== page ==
Leslie Nielsen is one of the most iconic comic actors of all time as a result of playing characters like Frank Drebin in the Naked Gun franchise during the golden age of spoof movies. Anyone who browsed his filmography from before this era might be surprised to find a whole lot of dramatic roles across film and television but very little comedy.
That all changed with his turn as Dr. Rumack in Zucker, Abrahams, and Zucker's classic comedy Airplane! With a sharp and completely deadpan delivery, Nielsen's comedic style differed very little from his dramatic acting and that's exactly what made him so hilarious. Audiences embraced the new version of Nielsen with open arms.
As Hollywood's favorite "nice guy," Tom Hanks has managed to win over a huge amount of fans and few would begrudge him his immense success. There was a time early in his career when that same reputation almost held him back from further success, however, as many still saw him as little more than a charming, likable screen presence.
That all changed in the early '90s when Philadelphia showcased a completely different side of Hanks. A movie about a gay man who sues his former employers for firing him after discovering he has AIDS, the lead role in Philadelphia required empathy and depth, and Hanks delivered on both.
Typecasting can be a curse but it can also arguably be a blessing. Leonardo DiCaprio established himself as a serious leading man in the '90s and became the go-to for Hollywood producers who needed a bankable star in their movies. The actor found almost unparalleled success as a result, but it's no surprise he wanted to do something a little different.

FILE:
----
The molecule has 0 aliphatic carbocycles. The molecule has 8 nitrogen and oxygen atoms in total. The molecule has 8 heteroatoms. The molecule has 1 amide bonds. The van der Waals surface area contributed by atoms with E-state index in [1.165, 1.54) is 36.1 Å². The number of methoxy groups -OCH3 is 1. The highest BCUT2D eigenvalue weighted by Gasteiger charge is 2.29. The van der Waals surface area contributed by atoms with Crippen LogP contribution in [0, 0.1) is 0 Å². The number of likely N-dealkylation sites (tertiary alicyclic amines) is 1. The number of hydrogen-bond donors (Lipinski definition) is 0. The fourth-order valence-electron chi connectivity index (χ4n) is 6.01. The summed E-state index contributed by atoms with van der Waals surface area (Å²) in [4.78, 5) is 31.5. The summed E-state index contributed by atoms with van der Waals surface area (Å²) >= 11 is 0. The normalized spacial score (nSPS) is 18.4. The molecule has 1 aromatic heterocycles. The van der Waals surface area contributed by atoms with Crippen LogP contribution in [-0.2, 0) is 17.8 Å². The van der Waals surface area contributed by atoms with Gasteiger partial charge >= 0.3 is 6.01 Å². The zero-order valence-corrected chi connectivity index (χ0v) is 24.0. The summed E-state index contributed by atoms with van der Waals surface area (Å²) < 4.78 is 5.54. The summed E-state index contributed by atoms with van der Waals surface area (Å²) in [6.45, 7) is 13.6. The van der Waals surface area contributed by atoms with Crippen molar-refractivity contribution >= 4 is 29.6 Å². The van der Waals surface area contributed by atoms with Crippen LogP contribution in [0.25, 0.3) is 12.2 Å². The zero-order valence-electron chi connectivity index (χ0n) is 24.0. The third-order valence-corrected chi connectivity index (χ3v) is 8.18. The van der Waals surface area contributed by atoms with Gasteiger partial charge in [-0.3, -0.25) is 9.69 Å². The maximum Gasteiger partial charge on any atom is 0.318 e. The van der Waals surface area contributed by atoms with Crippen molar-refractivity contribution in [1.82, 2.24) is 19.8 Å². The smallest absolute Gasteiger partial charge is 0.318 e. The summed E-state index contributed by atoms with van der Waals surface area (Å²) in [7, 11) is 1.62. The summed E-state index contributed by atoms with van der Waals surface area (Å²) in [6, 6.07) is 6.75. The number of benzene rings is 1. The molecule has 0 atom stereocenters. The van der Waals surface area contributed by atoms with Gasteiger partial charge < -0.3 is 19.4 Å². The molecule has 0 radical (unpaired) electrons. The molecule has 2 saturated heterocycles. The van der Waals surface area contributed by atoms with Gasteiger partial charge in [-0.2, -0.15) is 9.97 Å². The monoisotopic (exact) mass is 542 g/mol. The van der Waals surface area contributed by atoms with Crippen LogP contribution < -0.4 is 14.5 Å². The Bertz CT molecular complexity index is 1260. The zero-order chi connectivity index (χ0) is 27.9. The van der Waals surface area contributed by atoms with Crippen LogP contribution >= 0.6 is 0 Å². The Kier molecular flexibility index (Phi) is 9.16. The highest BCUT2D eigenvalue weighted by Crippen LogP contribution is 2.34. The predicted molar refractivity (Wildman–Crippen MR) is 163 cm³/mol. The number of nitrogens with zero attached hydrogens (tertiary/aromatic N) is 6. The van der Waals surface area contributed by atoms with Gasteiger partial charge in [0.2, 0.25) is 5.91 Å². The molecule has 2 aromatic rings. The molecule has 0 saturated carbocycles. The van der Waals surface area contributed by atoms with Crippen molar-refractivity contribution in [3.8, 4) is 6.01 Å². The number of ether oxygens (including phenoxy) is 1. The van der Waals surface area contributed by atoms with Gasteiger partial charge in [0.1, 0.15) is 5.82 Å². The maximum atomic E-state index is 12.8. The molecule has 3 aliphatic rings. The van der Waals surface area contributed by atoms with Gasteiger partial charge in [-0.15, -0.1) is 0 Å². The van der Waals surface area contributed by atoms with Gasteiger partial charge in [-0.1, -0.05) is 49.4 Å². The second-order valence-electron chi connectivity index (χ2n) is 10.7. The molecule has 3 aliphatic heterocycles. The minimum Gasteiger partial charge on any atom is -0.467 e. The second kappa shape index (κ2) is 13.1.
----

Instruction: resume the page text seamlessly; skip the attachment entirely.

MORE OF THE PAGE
Luckily, Quentin Tarantino had the perfect role for him. In Django Unchained, DiCaprio played the uniquely detestable plantation owner Calvin J. Candie and proved he was just as good at character acting as being a compelling leading man. DiCaprio was so good in the role that many have been asking for him to play more antagonists ever since.
After rising to fame playing the alien Mork in the sitcom Mork & Mindy, it's easy to see why everyone thought the legendary comedian would go on to have a great acting career playing similarly goofy and charming characters. Whilst they would have been entirely correct, that's doing a disservice to Robin Williams' incredible skill when it came to serious acting too.
In Dead Poet's Society, in which he played the inspiring English teacher John Keating, Robin Williams shocked everyone who'd written him off as a comedic actor with a performance that was charmingly empathetic. Almost a decade later, he achieved the same feat again with Good Will Hunting, for which he won an Academy Award.
It's fair to say that Daniel Radcliffe is an actor who will always be associated with one specific movie role, playing the lead in the phenomenal Harry Potter series since he was just 11 years old. It would take a lot to shake the perception of him as just another grown-up child star and a safe choice for conventional movies.
Luckily, Radcliffe had no qualms about doing something extreme in order to change that. In the delightfully strange Swiss Army Man, he plays a man marooned on a remote island who befriends a corpse with powers that include the ability to propel itself across the ocean using its own farts. Radcliffe continues to avoid anyone's attempts to put him in a box as he next plays Al Yankovic in the spoof comedy Weird: The Al Yankovic Story this fall.
NEXT: 10 Movies & TV Shows Where You've Seen The Cast Of Weird The Al Yankovic Story Before
A freelance list writer for Screen Rant, Jordan Woods has already written well over 100 pieces for the site since he began in 2021. Though he has been writing for most of his life, having been a content writer in the past and had his work featured in magazines, it was only recently that he combined this with his keen interest in all things film, TV, and video game-related. He enjoys the research side of writing for Screen Rant, as that often means watching the TV and movies he wanted to anyway. Though he has been writing ever since he first found inspiration in the fantastical worlds of the Star Wars movies and The Legend of Zelda games, he was able to hone those skills during his time studying English and Creative Writing at Coventry University. These days, he mixes writing about movies with writing his own, often spending his free time drafting screenplays based on movie ideas he has.